# Study of wind-induced vibrations in tall buildings with tuned mass dampers taking into account vortices effects

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## Abstract

In recent years, construction of tall buildings has been of great interest. Use of lightweight materials in such structures reduces stiffness and damping, making the building more influenced by wind loads. Moreover, tall buildings of more than 30 to 40 stories, depending on the geographical location, the wind effects are more influential than earthquakes. In addition, the complexity of the effects of wind flow on the structure due to the interaction of the fluid flow and solid body results in serious damages to the structure by eliminating them. Considering the importance of the issue, the present study investigates the phenomenon of wind-induced vibration on high-rise buildings, taking into account the effects of vortices created by the fluid flow and the control of this phenomenon. To this end, the governing equations of the structure, the fluid flow and the tuned mass damper (TMD) are first introduced, and their coefficient values are extracted according to the characteristics of ACT skyscraper in Japan. Then, these three coupled equations are solved using a program coded in MATLAB. After validation of the results, the effects of wind loads are analyzed and considered with regard to the effects of vortices and the use of TMD, and are compared with the results of the state where no vortices are considered. Generally, the results of this study point out the significance of vibrations caused by vortices in construction of engineering structures as well as the appropriate performance of a TMD in reducing oscillations in tall buildings.

## Keywords

Vibration Vortices Tall building Tuned mass damper## Introduction

Assuming the body is secured by an elastic support of relatively low mass and damping, it starts vibrating due to the oscillatory forces, which, if not controlled, may lead to damages to the structure or even its destruction. This is of great concern especially in high-rise buildings housing a significant number of people or in oil extraction pipes that are installed deep into the ocean at high cost for extraction of petroleum products. The destruction of the cooling towers of Ferrybridge power plant in England in 1960 and the Tacoma Bridge in USA, in 1940, are practical examples where neglecting vortex effects resulted in disasters (Sarpkaya 2004). The Tacoma Bridge was designed to withstand winds at a speed of 100 mph; however, due to neglecting the vibrations caused by the vortex effects, the wind loads caused torsional instability at a traveling speed of 42 mph and destroyed the bridge.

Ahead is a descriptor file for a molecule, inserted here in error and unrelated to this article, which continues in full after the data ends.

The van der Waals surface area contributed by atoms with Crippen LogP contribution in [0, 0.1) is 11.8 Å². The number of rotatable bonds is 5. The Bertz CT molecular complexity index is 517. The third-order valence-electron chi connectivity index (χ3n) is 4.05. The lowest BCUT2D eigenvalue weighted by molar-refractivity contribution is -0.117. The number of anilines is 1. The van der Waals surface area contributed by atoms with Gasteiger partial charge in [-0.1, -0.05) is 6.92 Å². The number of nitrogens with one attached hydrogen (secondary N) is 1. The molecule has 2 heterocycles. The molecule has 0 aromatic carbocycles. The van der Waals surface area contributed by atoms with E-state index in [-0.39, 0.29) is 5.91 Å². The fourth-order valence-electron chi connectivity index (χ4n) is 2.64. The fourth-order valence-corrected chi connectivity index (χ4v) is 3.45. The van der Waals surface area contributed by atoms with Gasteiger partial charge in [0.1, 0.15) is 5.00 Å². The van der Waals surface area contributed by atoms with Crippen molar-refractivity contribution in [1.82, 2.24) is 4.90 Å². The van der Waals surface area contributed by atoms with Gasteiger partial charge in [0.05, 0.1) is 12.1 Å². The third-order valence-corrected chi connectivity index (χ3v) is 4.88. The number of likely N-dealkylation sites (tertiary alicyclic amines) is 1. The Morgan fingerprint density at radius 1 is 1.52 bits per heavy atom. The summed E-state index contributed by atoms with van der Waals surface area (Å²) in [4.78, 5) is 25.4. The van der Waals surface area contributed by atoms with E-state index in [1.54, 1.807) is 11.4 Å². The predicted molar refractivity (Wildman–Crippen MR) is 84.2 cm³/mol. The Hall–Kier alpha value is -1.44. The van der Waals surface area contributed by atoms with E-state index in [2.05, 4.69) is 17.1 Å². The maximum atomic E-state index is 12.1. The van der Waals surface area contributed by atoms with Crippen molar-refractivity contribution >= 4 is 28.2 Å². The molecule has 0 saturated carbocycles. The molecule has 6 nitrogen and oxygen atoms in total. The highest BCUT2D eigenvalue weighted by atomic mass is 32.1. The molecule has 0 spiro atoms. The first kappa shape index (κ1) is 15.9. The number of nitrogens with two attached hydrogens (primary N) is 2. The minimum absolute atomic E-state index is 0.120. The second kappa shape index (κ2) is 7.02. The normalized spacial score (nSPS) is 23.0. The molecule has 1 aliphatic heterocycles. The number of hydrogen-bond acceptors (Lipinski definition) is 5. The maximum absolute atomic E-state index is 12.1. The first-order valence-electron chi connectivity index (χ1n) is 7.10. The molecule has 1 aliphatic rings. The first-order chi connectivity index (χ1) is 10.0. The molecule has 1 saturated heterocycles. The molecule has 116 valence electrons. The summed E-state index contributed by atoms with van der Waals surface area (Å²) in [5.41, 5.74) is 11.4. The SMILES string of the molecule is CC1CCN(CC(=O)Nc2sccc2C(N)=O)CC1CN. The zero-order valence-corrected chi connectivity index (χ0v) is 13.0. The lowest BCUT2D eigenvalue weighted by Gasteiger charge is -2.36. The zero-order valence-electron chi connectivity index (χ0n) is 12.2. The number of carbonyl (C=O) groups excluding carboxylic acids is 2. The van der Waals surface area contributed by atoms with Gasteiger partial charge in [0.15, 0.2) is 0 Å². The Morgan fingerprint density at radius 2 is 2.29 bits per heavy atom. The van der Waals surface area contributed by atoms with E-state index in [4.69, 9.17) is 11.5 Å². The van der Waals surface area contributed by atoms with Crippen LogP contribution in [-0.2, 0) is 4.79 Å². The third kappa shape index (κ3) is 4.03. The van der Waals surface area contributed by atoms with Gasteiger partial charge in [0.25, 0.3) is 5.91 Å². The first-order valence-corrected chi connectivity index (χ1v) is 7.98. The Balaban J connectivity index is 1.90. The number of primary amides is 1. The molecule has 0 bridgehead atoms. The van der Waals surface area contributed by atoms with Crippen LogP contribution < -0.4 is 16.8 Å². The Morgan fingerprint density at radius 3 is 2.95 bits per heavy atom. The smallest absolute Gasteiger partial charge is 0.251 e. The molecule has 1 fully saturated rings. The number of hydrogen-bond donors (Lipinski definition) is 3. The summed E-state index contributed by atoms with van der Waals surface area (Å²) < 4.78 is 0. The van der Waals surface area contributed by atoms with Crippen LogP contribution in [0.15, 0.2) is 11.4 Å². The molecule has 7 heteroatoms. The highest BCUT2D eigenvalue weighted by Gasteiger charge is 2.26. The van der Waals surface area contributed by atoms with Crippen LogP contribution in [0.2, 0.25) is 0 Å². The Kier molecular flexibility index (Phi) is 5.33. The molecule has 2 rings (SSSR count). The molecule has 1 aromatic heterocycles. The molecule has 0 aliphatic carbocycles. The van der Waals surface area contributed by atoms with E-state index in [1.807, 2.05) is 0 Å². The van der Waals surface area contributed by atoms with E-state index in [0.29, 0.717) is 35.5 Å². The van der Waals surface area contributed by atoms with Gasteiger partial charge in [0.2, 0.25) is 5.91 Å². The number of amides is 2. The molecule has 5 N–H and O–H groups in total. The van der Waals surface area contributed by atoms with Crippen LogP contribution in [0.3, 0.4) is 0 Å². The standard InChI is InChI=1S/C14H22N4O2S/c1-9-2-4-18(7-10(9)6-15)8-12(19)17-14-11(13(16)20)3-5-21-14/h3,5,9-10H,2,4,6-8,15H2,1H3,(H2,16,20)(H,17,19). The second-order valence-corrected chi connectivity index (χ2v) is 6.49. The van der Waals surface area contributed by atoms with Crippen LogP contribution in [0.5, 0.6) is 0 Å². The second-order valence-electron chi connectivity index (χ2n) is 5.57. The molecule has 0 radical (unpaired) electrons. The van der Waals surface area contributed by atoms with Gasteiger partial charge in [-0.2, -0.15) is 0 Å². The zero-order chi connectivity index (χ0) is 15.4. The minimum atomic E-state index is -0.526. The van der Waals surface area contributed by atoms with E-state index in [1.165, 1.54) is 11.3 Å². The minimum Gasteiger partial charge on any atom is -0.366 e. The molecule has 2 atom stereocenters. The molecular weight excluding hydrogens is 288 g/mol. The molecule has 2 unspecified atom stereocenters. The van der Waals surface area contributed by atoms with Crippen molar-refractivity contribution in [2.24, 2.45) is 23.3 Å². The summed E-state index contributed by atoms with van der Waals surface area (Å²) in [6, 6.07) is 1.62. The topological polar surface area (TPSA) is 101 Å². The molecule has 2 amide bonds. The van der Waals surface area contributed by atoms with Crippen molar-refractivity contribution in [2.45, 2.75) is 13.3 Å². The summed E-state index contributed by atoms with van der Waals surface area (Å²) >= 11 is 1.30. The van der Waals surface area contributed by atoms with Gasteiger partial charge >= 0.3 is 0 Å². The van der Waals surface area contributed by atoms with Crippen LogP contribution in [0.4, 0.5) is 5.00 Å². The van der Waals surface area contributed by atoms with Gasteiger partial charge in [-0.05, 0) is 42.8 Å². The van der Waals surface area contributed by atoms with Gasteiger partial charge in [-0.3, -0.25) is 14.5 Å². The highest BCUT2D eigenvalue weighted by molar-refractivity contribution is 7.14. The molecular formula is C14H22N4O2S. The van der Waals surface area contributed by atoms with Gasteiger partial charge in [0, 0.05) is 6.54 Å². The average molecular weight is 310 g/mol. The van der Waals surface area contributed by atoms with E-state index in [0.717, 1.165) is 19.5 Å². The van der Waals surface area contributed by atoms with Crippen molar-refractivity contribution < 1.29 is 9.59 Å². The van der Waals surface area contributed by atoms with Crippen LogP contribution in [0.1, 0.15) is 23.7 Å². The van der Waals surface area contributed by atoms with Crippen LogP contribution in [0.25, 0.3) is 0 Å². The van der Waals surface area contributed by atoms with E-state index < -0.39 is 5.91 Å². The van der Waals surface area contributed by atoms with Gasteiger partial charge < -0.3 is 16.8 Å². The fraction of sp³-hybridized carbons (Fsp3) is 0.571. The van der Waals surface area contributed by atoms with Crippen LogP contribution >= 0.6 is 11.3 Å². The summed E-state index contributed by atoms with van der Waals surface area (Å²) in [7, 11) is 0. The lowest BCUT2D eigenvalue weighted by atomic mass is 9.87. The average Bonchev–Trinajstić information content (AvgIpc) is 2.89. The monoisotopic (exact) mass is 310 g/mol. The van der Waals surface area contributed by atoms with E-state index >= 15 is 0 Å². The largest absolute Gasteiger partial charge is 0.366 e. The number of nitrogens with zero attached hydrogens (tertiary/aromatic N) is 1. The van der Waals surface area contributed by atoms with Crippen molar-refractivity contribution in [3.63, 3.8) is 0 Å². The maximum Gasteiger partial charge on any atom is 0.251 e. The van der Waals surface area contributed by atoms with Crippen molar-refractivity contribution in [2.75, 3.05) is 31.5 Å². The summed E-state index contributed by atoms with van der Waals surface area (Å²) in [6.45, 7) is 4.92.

Tuned mass dampers (TMDs) have been widely used in practice, among other devices and configurations for supplemental damping, for vibration mitigation in wind-excited tall buildings to meet occupants’ comfort performance criteria prescribed by building codes and guidelines (Giaralis and Petrini 2017). In its simplest form, the linear passive TMD comprises a mass attached toward the top of the building (primary structure), via linear stiffeners, or hangers in case of pendulum-like TMD implementations, and supplemental damping devices (dampers). The effectiveness of the TMD relies on “tuning” its stiffness and damping properties for a given primary structure and attached mass, such that significant kinetic energy is transferred from the vibrating primary structure to the TMD mass and eventually dissipated through the dampers. Focusing on the suppression of lateral wind-induced vibrations in (tall) buildings, the TMD is tuned to the first natural frequency of the primary structure aiming to control the fundamental (translational) lateral mode shape. As an example, TMD was used in Taipei 101, formerly known as Taipei World Financial Center, a skyscraper built in 2004 with 101 stories located in Taipei, Taiwan (Alex and Tuan Shang 2014). The major part of this TMD system is a 6-m-diameter sphere that is made of steel and weighs 600 tons. It is the largest of its kind in the world. It is installed at the center of the 87th floor and suspended from the 91st floor by cables. There are eight dampers around the mass, to prevent it from moving excessively. This TMD is essentially a pendulum that spans five floors (88–92th), whose primary function is to suppress wind-induced vibration in this building and reduces the vibrations in the building up to 40%.

## The governing differential equations

*w*denotes the width of the solution domain. Since the effect of the walls around the domain on the wind flow and structure is neglected, this parameter was considered sufficiently large so that it has no effects on the results.)